Background: Phenylephrine is an alpha1-adrenergic agonist which causes contraction of human internal anal sphincter muscle in vitro. Its intra-arterial administration in animals has been shown to increase resting sphincter pressure in vivo. In this study the effect of topical application of phenylephrine on resting anal pressure in healthy human volunteers was investigated.
Methods: Twelve healthy volunteers had measurements of maximum resting sphincter pressure (MRP) and anodermal blood flow taken before and after topical application of increasing concentrations of phenylephrine gel to the anus. To determine the duration of effect of the agent, readings were taken throughout the day after a single application.
Results: There was a dose-dependent rise in the resting anal sphincter pressure, with a small 8 per cent rise after 5 per cent phenylephrine (P = 0.012) and a larger 33 per cent rise with 10 per cent phenylephrine (mean(s.d.) MRP 85(12) cmH2O before versus 127(12) cmH2O after treatment, P < 0.0001). Thereafter no additional response was noted with higher concentrations of phenylephrine. The median duration of action of a single application of 10 per cent phenylephrine was 7 (range from 6 to more than 8) h.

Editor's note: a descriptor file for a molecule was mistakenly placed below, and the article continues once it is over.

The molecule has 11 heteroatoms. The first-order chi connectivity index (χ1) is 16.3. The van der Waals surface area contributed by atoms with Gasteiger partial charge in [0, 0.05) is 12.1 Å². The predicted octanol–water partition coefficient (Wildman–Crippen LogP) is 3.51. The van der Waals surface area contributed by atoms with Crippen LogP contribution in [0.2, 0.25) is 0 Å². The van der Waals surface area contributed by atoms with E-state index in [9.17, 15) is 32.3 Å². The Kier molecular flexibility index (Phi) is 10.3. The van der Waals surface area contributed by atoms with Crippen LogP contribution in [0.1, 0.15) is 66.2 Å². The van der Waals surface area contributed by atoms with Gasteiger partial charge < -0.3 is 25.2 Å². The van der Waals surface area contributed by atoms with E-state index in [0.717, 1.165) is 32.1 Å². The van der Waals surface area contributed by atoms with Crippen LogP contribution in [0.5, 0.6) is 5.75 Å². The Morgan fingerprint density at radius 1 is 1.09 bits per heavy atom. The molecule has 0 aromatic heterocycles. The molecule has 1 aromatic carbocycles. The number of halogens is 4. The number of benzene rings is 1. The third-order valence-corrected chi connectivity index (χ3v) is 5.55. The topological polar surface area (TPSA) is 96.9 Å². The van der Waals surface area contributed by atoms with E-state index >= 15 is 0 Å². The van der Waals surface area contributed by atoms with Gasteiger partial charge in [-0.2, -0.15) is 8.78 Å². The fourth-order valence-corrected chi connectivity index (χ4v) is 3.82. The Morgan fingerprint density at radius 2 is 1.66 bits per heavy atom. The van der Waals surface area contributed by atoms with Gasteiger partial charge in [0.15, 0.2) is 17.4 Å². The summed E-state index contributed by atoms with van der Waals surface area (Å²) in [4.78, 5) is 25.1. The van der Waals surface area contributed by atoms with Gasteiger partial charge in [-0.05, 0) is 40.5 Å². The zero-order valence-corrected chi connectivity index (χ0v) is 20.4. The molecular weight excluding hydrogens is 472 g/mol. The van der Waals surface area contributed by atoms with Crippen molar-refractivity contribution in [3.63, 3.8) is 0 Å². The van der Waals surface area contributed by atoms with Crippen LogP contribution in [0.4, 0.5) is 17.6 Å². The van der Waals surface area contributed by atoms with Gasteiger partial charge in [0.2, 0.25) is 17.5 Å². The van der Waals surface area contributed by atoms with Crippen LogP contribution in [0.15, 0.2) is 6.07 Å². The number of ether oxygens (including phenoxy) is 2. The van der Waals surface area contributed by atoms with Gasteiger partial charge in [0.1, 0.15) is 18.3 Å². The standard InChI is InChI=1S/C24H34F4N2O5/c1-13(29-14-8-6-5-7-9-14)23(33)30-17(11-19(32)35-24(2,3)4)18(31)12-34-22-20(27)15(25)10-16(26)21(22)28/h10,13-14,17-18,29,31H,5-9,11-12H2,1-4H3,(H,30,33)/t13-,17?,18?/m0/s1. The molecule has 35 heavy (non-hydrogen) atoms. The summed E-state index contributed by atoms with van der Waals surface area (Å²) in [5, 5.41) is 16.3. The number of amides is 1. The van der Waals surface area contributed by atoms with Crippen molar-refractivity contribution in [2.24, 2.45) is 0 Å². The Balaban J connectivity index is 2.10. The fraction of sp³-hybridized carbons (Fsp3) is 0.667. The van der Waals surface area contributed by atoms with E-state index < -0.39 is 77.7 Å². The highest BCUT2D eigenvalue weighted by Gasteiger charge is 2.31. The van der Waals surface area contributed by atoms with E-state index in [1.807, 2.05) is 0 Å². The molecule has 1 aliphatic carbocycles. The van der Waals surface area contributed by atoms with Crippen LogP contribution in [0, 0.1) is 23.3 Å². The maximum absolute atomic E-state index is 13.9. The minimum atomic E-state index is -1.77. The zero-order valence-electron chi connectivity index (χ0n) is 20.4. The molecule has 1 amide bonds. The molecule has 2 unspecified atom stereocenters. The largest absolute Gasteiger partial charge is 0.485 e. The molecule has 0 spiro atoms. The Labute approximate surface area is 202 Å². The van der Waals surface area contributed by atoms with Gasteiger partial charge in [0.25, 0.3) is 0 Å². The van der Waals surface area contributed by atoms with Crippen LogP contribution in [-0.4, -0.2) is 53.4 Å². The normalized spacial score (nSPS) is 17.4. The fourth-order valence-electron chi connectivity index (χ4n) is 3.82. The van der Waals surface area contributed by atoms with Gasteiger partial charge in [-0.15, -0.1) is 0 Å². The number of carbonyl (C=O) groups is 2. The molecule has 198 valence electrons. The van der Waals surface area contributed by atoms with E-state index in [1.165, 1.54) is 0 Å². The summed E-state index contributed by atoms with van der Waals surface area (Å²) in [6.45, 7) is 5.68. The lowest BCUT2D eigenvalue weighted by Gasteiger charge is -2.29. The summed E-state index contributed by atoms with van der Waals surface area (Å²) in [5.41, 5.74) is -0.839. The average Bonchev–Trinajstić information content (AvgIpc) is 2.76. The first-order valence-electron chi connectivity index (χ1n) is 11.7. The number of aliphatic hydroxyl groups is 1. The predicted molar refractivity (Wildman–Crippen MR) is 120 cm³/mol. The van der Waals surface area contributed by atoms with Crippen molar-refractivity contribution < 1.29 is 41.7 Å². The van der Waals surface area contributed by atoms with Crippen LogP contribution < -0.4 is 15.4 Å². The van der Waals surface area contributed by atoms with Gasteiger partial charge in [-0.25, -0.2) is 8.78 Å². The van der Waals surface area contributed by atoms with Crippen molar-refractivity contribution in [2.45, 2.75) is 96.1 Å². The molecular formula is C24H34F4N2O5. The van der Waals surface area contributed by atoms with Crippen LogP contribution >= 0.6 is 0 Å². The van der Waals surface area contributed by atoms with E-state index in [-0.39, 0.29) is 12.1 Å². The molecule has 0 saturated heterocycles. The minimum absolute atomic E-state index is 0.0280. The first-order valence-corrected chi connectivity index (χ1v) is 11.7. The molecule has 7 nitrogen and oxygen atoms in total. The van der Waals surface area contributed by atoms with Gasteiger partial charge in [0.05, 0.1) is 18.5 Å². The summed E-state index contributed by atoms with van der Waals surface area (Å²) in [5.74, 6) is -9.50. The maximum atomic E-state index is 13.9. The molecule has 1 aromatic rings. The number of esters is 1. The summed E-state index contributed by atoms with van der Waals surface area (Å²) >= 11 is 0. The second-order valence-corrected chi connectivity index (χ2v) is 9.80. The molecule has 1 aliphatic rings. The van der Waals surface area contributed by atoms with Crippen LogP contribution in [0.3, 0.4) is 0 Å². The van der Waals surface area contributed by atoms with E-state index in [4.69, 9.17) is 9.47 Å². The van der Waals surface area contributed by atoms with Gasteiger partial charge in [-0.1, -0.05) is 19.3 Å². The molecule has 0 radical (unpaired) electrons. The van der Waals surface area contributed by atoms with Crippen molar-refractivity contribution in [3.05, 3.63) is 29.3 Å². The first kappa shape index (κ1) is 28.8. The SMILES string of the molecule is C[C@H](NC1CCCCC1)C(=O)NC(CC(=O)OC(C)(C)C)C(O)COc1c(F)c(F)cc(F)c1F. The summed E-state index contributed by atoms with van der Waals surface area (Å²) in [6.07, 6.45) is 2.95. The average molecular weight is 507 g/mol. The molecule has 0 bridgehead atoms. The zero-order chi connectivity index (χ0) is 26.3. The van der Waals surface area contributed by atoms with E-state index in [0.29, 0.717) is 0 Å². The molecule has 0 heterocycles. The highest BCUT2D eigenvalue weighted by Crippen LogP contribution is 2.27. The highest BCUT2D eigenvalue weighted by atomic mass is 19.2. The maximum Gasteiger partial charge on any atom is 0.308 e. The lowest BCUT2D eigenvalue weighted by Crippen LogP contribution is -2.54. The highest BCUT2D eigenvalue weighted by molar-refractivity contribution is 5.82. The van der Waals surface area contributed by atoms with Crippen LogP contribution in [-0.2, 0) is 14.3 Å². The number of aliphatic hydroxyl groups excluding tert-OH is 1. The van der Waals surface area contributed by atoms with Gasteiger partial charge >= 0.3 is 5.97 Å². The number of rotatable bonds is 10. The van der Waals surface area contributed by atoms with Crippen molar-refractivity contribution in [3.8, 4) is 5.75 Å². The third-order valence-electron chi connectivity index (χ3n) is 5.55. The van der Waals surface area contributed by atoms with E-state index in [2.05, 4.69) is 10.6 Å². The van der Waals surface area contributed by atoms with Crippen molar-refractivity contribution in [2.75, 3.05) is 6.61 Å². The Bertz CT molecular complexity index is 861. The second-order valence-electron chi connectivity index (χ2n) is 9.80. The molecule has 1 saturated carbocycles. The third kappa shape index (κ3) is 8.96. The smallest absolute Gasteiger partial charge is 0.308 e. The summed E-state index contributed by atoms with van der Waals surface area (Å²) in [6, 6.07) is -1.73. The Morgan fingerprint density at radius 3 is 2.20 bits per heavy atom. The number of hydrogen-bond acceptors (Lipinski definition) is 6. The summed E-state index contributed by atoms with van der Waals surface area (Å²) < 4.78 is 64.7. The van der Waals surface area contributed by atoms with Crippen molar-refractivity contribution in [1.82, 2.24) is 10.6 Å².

Conclusion: Topical application of 10 per cent phenylephrine gel to the anus produces a significant rise in the resting anal sphincter pressure in healthy human volunteers. This represents a potential novel therapeutic approach to the treatment of passive faecal incontinence associated with a low resting anal sphincter pressure.